Have you recently moved or have a change of address please update your information by filling out form MC-040. Please submit to the court through an e-filing service provider (Attorneys are mandated electronic filers) or US mail.
Family Law Case Filings
The following case types are considered family law:
- Dissolution of Marriage (Divorce)
- Dissolution of Domestic Partnership
- Legal Separation
- Nullity (annulment of marriage or domestic partnership)
- Custody and Visitation
- Department of Child Support Services, Child Support Actions
- Domestic Violence - Restraining Orders (RO)
- Establish Parental Relationship (Paternity), Petitions for Custody and Support
Location and Time
Most Family law matters are heard at the Monterey Courthouse in Departments 16 and 17. Child Support is heard at the Marina Courthouse (Department 21).
- Child Support actions are set on Tuesdays in Department 21 at the Marina Courthouse.
- Domestic Violence Restraining Orders are set on Thursdays at 8:30 a.m. in Department 16 at the Monterey Courthouse.
- Adoptions are set on Mondays at 8:30 a.m. in Department 16 at the Monterey Courthouse.
- Family Law and Motion hearings are set on the following days depending on the case number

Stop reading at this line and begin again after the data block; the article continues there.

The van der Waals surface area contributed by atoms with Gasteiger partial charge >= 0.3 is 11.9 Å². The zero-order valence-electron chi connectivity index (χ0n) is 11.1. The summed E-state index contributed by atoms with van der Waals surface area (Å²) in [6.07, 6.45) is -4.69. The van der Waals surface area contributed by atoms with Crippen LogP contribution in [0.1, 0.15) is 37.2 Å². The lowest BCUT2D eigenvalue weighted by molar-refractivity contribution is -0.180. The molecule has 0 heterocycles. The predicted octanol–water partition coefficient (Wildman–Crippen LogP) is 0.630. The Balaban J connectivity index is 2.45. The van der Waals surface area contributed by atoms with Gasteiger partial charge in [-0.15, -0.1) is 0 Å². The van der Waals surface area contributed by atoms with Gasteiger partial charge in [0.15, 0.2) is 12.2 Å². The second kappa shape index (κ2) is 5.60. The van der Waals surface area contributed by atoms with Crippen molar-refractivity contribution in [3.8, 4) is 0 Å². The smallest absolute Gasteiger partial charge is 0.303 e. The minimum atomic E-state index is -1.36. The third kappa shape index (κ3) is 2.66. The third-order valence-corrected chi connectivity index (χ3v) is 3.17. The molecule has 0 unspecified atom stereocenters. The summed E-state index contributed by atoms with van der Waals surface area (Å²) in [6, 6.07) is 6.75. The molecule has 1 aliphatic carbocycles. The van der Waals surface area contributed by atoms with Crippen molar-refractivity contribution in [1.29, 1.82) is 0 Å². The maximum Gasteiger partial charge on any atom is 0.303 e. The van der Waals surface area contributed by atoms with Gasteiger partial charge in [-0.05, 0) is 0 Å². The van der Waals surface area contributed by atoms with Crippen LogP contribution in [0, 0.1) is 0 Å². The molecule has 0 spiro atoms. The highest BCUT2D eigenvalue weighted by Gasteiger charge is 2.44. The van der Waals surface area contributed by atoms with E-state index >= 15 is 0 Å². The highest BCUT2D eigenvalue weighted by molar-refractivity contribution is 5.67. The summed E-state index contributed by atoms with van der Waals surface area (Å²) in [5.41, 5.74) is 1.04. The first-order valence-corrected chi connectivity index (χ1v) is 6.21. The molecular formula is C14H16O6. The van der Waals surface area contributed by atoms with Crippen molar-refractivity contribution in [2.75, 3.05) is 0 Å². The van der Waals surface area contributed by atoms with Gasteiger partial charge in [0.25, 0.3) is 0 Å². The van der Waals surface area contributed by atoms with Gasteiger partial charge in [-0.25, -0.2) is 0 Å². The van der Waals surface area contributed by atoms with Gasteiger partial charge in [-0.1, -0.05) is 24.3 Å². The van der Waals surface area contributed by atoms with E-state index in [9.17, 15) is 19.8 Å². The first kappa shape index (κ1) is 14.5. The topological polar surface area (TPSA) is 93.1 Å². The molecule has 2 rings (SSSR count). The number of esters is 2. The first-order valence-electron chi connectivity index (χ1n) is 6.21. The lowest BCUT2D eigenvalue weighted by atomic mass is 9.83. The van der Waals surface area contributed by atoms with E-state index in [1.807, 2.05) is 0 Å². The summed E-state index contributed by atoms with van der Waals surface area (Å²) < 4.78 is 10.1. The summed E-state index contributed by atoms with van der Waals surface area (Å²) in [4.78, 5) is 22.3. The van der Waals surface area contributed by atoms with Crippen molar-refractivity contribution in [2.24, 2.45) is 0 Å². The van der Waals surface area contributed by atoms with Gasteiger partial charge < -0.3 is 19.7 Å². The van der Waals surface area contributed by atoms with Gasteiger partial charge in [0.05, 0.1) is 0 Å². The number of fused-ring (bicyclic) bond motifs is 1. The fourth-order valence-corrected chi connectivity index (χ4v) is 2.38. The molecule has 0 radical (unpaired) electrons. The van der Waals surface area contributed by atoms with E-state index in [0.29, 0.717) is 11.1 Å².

- Cases ending in a 9 or 0 are heard on Thursdays at 1:30 in Department 16
- Cases ending in an even number (other than 0) are heard on Fridays in Department 16
- Cases ending in an odd number are heard on Thursdays in Department 17
Most filings require a filing fee. Filing fees must be paid at the time of filing You may ask the court to waive the filing fee if your household income falls below certain guidelines. To apply for a Fee Waiver you must complete and file a Fee Waiver Form , for more information see FW-001-Info . A current schedule of fees can be viewed at the following link: Fee Schedule
Family Law forms are accessible as follows
- Monterey County Superior Court website for Local Court Forms.
- Any court location, for purchase
What you can do to prepare for your court hearing:
- Read all of your court papers. Make sure you understand what each form asks and what the other party has written.
- There will be many cases set and heard during each court session and your time to speak to the judicial officer may be limited. If you want to provide information or evidence, consider filing declarations or exhibits ahead of your hearing with the information or evidence you want the judge to consider.
- Make an outline listing what you want and why. Be ready to quickly explain why the judge should approve each item you are asking for, or why the judge should not approve something the other party is requesting and what you want the judge to order instead.
- Make organized, short notes to summarize your point of view.
- Make a list of short responses to each point the other party made in their papers.
- Arrive early for your hearing.
- If you get nervous in court, look at your notes: check your list for each request or response you want the judge to hear.
- If you are asking for court orders, make sure that the judge makes an order on each request on your list. If a request you made is not mentioned as the judge makes orders, tell the judge.
- Speak when it is your turn, and not when another person is already speaking.